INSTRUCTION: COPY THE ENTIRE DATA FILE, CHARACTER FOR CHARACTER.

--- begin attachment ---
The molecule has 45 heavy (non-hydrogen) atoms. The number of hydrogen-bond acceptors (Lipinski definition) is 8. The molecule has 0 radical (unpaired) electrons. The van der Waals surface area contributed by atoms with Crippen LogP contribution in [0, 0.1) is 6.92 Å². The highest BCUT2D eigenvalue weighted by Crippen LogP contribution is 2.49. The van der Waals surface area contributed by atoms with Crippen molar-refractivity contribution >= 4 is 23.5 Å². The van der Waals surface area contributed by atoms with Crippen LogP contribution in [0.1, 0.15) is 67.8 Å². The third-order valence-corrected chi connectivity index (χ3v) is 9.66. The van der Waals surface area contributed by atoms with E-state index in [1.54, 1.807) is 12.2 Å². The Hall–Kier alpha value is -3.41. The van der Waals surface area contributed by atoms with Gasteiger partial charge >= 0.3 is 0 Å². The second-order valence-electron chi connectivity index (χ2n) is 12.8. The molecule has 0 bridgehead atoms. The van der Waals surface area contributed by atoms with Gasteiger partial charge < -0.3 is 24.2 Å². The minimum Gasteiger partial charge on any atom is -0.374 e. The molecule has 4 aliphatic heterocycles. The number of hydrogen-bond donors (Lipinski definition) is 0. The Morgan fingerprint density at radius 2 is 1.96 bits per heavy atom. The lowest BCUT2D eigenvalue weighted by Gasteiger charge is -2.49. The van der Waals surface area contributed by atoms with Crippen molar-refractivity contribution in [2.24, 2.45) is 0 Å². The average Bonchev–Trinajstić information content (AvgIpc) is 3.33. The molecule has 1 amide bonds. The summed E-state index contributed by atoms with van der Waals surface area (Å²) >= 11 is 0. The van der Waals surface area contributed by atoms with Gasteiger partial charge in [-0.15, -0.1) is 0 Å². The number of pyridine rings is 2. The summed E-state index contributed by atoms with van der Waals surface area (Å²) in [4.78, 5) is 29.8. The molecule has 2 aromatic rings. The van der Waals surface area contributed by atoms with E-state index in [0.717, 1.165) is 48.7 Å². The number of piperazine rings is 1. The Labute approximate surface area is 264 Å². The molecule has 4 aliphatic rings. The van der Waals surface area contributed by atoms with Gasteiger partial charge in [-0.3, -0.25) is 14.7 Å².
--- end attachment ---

The molecule has 45 heavy (non-hydrogen) atoms. The number of hydrogen-bond acceptors (Lipinski definition) is 8. The molecule has 0 radical (unpaired) electrons. The van der Waals surface area contributed by atoms with Crippen LogP contribution in [0, 0.1) is 6.92 Å². The highest BCUT2D eigenvalue weighted by Crippen LogP contribution is 2.49. The van der Waals surface area contributed by atoms with Crippen molar-refractivity contribution >= 4 is 23.5 Å². The van der Waals surface area contributed by atoms with Crippen LogP contribution in [0.1, 0.15) is 67.8 Å². The third-order valence-corrected chi connectivity index (χ3v) is 9.66. The van der Waals surface area contributed by atoms with E-state index in [1.54, 1.807) is 12.2 Å². The Hall–Kier alpha value is -3.41. The van der Waals surface area contributed by atoms with Gasteiger partial charge >= 0.3 is 0 Å². The second-order valence-electron chi connectivity index (χ2n) is 12.8. The molecule has 0 bridgehead atoms. The van der Waals surface area contributed by atoms with Gasteiger partial charge < -0.3 is 24.2 Å². The minimum Gasteiger partial charge on any atom is -0.374 e. The molecule has 4 aliphatic heterocycles. The number of hydrogen-bond donors (Lipinski definition) is 0. The Morgan fingerprint density at radius 2 is 1.96 bits per heavy atom. The lowest BCUT2D eigenvalue weighted by Gasteiger charge is -2.49. The van der Waals surface area contributed by atoms with Crippen molar-refractivity contribution in [2.24, 2.45) is 0 Å². The average Bonchev–Trinajstić information content (AvgIpc) is 3.33. The molecule has 1 amide bonds. The summed E-state index contributed by atoms with van der Waals surface area (Å²) >= 11 is 0. The van der Waals surface area contributed by atoms with Gasteiger partial charge in [-0.15, -0.1) is 0 Å². The number of pyridine rings is 2. The summed E-state index contributed by atoms with van der Waals surface area (Å²) in [4.78, 5) is 29.8. The molecule has 2 aromatic rings. The van der Waals surface area contributed by atoms with E-state index in [0.717, 1.165) is 48.7 Å². The number of piperazine rings is 1. The Labute approximate surface area is 264 Å². The molecule has 4 aliphatic rings. The van der Waals surface area contributed by atoms with Gasteiger partial charge in [-0.3, -0.25) is 14.7 Å².